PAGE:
Having chronicled the wild-west, shoot-’em-up era of the 1980s Miami cocaine wars in their wildly popular Cocaine Cowboys documentaries, director Billy Corben and producer Alfred Spellman turn their cameras on a gentler, but in many ways even zanier, traded drug: Marijuana.
Square Grouper, slang for bales of pot thrown off boats or planes in South Florida in the 1970s and ’80s, is divided into three installments, each telling a distinct — and at times practically unbelievable — tale of high times.
One centers on a religious cult, the Zion Coptic Church, which was headquartered on Star Island. It invested millions of dollars in Jamaica in order to harvest its weed crops outside U.S. jurisdiction, maintained that smoking pot was legal because God created it, and who are we to question Him? Another chapter, the Black Tuna Gang, tells of two Miami businessmen who fell into the drug trade almost by accident, becoming small-time middlemen who incurred the government’s wrath and served disproportionately long sentences for their crimes.
In the film’s third segment, which merits a stand-alone feature film of its own, we visit Everglades City, a small town on Florida’s southwest coast where the local industry was fishing until the government started making permits increasingly difficult to obtain. So more than half the population turned to pot smuggling as an alternative.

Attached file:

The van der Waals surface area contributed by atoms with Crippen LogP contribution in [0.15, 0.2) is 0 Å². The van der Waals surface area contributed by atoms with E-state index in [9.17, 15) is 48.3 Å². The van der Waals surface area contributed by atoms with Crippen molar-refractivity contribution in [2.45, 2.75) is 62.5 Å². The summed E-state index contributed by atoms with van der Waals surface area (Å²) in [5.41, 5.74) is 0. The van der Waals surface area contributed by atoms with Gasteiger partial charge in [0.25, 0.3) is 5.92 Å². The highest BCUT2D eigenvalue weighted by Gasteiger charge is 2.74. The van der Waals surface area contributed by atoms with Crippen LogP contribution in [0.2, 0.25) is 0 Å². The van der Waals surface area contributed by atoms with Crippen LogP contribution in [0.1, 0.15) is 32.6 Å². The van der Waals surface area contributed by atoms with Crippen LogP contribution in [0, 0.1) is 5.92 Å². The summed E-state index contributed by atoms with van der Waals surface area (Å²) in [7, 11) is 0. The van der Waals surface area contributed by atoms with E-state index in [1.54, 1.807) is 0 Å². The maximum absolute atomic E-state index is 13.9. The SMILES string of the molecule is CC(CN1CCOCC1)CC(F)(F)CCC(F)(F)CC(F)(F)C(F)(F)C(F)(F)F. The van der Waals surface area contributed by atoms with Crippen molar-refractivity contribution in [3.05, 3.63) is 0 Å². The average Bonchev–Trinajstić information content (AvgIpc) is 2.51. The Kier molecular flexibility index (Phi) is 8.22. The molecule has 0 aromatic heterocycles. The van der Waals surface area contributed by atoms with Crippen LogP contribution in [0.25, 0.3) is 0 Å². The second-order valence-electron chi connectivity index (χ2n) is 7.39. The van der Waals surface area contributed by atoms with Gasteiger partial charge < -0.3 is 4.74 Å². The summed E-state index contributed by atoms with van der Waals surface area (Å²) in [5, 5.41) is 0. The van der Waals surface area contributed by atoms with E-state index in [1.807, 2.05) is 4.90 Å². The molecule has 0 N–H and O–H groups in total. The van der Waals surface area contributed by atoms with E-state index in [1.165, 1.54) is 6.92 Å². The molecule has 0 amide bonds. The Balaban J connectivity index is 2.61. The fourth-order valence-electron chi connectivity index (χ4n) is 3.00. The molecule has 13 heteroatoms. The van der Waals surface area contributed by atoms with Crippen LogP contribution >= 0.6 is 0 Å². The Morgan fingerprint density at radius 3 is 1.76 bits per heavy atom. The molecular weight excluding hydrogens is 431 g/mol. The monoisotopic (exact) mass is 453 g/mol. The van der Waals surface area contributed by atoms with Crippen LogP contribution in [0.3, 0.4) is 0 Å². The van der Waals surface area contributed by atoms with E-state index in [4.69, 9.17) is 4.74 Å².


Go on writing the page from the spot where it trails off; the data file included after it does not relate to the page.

Square Grouper intercuts loads of vintage news footage with recent interviews: The jaw-dropping sight of children happily smoking ganja alongside their hippie parents in their so-called church is jaw-dropping. Much more infuriating, though, is the way the DEA, imperiled by government fiscal cuts, made an example of the Black Tuna Gang to avoid being absorbed into the FBI, even discounting testimony that proved their crimes were strictly small time.
Square Grouper isn’t as dynamic or riveting as Cocaine Cowboys. Unlike the coke industry, marijuana traders seem too relaxed and laid back to wage much war against each other. But Corben has done an impressive amount of journalistic research that will be of particular interest to South Florida audiences. Every time you think Miami couldn’t possibly get any weirder, it does.
With: Thomas Reilly, Clifton Ray Middleton, Robert Platshom, Robert Meinster.
Director: Billy Corben.
Producers: Alfred Spellman, Billy Corben, Lindsey Snell.
A Magnolia Pictures release. Running time: 100 minutes. Vulgar language, lots and lots of pot smoking. Opens Thursday April 14 in Miami-Dade only: O Cinema.